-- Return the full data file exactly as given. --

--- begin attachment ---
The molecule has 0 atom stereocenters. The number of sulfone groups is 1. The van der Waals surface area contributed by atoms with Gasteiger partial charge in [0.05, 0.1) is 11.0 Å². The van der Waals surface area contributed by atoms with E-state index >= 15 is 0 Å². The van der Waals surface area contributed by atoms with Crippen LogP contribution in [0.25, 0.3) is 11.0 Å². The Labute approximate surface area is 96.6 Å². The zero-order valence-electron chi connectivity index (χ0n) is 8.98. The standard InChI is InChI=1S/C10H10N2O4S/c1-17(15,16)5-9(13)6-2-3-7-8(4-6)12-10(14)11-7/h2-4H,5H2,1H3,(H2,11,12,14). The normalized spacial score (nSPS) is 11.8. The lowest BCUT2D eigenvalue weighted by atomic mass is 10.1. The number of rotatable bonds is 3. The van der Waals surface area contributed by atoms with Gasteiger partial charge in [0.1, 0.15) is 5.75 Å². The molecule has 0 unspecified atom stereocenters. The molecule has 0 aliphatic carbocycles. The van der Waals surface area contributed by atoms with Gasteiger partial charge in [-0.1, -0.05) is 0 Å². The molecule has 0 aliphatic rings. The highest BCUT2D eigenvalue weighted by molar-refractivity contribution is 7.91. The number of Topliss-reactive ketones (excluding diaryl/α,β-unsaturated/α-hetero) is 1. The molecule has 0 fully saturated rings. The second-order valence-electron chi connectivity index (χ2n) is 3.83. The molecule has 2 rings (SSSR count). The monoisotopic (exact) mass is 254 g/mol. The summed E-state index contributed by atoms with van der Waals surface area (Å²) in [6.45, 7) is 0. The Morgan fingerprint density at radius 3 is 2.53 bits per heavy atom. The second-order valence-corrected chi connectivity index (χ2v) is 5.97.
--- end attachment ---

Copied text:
The molecule has 0 atom stereocenters. The number of sulfone groups is 1. The van der Waals surface area contributed by atoms with Gasteiger partial charge in [0.05, 0.1) is 11.0 Å². The van der Waals surface area contributed by atoms with E-state index >= 15 is 0 Å². The van der Waals surface area contributed by atoms with Crippen LogP contribution in [0.25, 0.3) is 11.0 Å². The Labute approximate surface area is 96.6 Å². The zero-order valence-electron chi connectivity index (χ0n) is 8.98. The standard InChI is InChI=1S/C10H10N2O4S/c1-17(15,16)5-9(13)6-2-3-7-8(4-6)12-10(14)11-7/h2-4H,5H2,1H3,(H2,11,12,14). The normalized spacial score (nSPS) is 11.8. The lowest BCUT2D eigenvalue weighted by atomic mass is 10.1. The number of rotatable bonds is 3. The van der Waals surface area contributed by atoms with Gasteiger partial charge in [0.1, 0.15) is 5.75 Å². The molecule has 0 unspecified atom stereocenters. The molecule has 0 aliphatic carbocycles. The van der Waals surface area contributed by atoms with Gasteiger partial charge in [-0.1, -0.05) is 0 Å². The molecule has 0 aliphatic rings. The highest BCUT2D eigenvalue weighted by molar-refractivity contribution is 7.91. The number of Topliss-reactive ketones (excluding diaryl/α,β-unsaturated/α-hetero) is 1. The molecule has 0 fully saturated rings. The second-order valence-electron chi connectivity index (χ2n) is 3.83. The molecule has 2 rings (SSSR count). The monoisotopic (exact) mass is 254 g/mol. The summed E-state index contributed by atoms with van der Waals surface area (Å²) in [6.45, 7) is 0. The Morgan fingerprint density at radius 3 is 2.53 bits per heavy atom. The second-order valence-corrected chi connectivity index (χ2v) is 5.97.